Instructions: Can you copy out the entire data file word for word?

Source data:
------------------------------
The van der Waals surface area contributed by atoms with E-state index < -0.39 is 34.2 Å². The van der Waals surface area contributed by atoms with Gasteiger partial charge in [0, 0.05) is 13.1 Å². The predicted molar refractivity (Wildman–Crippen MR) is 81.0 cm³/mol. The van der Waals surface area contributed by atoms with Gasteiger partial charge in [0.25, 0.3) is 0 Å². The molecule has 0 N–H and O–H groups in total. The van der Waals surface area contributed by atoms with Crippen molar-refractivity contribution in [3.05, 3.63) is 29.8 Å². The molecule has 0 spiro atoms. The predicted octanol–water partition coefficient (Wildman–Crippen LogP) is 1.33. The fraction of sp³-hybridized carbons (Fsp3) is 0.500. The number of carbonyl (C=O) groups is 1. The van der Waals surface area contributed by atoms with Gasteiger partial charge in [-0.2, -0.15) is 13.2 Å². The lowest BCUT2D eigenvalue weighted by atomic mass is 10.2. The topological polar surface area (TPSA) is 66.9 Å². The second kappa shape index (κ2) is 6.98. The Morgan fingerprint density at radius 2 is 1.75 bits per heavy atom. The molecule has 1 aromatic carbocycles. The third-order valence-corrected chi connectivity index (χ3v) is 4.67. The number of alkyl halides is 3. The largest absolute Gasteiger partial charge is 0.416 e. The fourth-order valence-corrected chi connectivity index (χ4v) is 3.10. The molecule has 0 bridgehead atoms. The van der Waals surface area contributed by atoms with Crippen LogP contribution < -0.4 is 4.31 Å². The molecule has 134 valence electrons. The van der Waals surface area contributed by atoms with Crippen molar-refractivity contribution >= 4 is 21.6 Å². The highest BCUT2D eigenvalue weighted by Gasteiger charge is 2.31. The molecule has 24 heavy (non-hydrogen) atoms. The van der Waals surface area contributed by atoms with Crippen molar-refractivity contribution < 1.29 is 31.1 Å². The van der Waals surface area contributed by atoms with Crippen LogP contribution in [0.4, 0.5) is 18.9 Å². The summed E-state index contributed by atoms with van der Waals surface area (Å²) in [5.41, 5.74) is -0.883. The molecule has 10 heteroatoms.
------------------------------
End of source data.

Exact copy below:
The van der Waals surface area contributed by atoms with E-state index < -0.39 is 34.2 Å². The van der Waals surface area contributed by atoms with Gasteiger partial charge in [0, 0.05) is 13.1 Å². The predicted molar refractivity (Wildman–Crippen MR) is 81.0 cm³/mol. The van der Waals surface area contributed by atoms with Gasteiger partial charge in [0.25, 0.3) is 0 Å². The molecule has 0 N–H and O–H groups in total. The van der Waals surface area contributed by atoms with Crippen molar-refractivity contribution in [3.05, 3.63) is 29.8 Å². The molecule has 0 spiro atoms. The predicted octanol–water partition coefficient (Wildman–Crippen LogP) is 1.33. The fraction of sp³-hybridized carbons (Fsp3) is 0.500. The number of carbonyl (C=O) groups is 1. The van der Waals surface area contributed by atoms with Gasteiger partial charge in [-0.2, -0.15) is 13.2 Å². The lowest BCUT2D eigenvalue weighted by atomic mass is 10.2. The topological polar surface area (TPSA) is 66.9 Å². The second kappa shape index (κ2) is 6.98. The Morgan fingerprint density at radius 2 is 1.75 bits per heavy atom. The molecule has 1 aromatic carbocycles. The third-order valence-corrected chi connectivity index (χ3v) is 4.67. The number of alkyl halides is 3. The largest absolute Gasteiger partial charge is 0.416 e. The fourth-order valence-corrected chi connectivity index (χ4v) is 3.10. The molecule has 0 bridgehead atoms. The van der Waals surface area contributed by atoms with Crippen LogP contribution < -0.4 is 4.31 Å². The molecule has 134 valence electrons. The van der Waals surface area contributed by atoms with Crippen molar-refractivity contribution >= 4 is 21.6 Å². The highest BCUT2D eigenvalue weighted by Gasteiger charge is 2.31. The molecule has 24 heavy (non-hydrogen) atoms. The van der Waals surface area contributed by atoms with Crippen molar-refractivity contribution < 1.29 is 31.1 Å². The van der Waals surface area contributed by atoms with Crippen LogP contribution in [0.4, 0.5) is 18.9 Å². The summed E-state index contributed by atoms with van der Waals surface area (Å²) in [5.41, 5.74) is -0.883. The molecule has 10 heteroatoms.